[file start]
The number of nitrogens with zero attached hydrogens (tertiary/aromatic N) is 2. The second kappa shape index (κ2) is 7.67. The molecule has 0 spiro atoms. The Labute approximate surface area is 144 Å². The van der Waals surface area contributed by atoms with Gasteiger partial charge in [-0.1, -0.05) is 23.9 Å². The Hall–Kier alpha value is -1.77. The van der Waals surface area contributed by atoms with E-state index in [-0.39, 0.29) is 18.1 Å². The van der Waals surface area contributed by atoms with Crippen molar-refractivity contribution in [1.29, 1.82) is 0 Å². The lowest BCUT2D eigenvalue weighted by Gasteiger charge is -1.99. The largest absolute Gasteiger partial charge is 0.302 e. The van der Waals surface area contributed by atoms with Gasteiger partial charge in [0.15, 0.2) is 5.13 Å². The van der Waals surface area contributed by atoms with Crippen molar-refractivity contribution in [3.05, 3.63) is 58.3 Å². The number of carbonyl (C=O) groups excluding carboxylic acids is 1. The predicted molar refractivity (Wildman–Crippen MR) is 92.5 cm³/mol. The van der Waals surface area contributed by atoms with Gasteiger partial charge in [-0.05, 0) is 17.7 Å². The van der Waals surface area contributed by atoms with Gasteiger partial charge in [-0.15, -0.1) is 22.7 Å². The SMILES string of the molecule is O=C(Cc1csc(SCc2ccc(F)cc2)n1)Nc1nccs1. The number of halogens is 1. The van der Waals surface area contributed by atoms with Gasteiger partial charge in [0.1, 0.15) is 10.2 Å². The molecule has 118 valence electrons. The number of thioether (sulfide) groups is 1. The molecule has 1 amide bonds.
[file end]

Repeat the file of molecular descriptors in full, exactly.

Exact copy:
The number of nitrogens with zero attached hydrogens (tertiary/aromatic N) is 2. The second kappa shape index (κ2) is 7.67. The molecule has 0 spiro atoms. The Labute approximate surface area is 144 Å². The van der Waals surface area contributed by atoms with Gasteiger partial charge in [-0.1, -0.05) is 23.9 Å². The Hall–Kier alpha value is -1.77. The van der Waals surface area contributed by atoms with E-state index in [-0.39, 0.29) is 18.1 Å². The van der Waals surface area contributed by atoms with Crippen molar-refractivity contribution in [1.29, 1.82) is 0 Å². The lowest BCUT2D eigenvalue weighted by Gasteiger charge is -1.99. The largest absolute Gasteiger partial charge is 0.302 e. The van der Waals surface area contributed by atoms with Gasteiger partial charge in [0.15, 0.2) is 5.13 Å². The van der Waals surface area contributed by atoms with Crippen molar-refractivity contribution in [3.05, 3.63) is 58.3 Å². The number of carbonyl (C=O) groups excluding carboxylic acids is 1. The predicted molar refractivity (Wildman–Crippen MR) is 92.5 cm³/mol. The van der Waals surface area contributed by atoms with Gasteiger partial charge in [-0.05, 0) is 17.7 Å². The van der Waals surface area contributed by atoms with Gasteiger partial charge in [-0.15, -0.1) is 22.7 Å². The SMILES string of the molecule is O=C(Cc1csc(SCc2ccc(F)cc2)n1)Nc1nccs1. The number of halogens is 1. The van der Waals surface area contributed by atoms with Gasteiger partial charge in [0.1, 0.15) is 10.2 Å². The molecule has 118 valence electrons. The number of thioether (sulfide) groups is 1. The molecule has 1 amide bonds.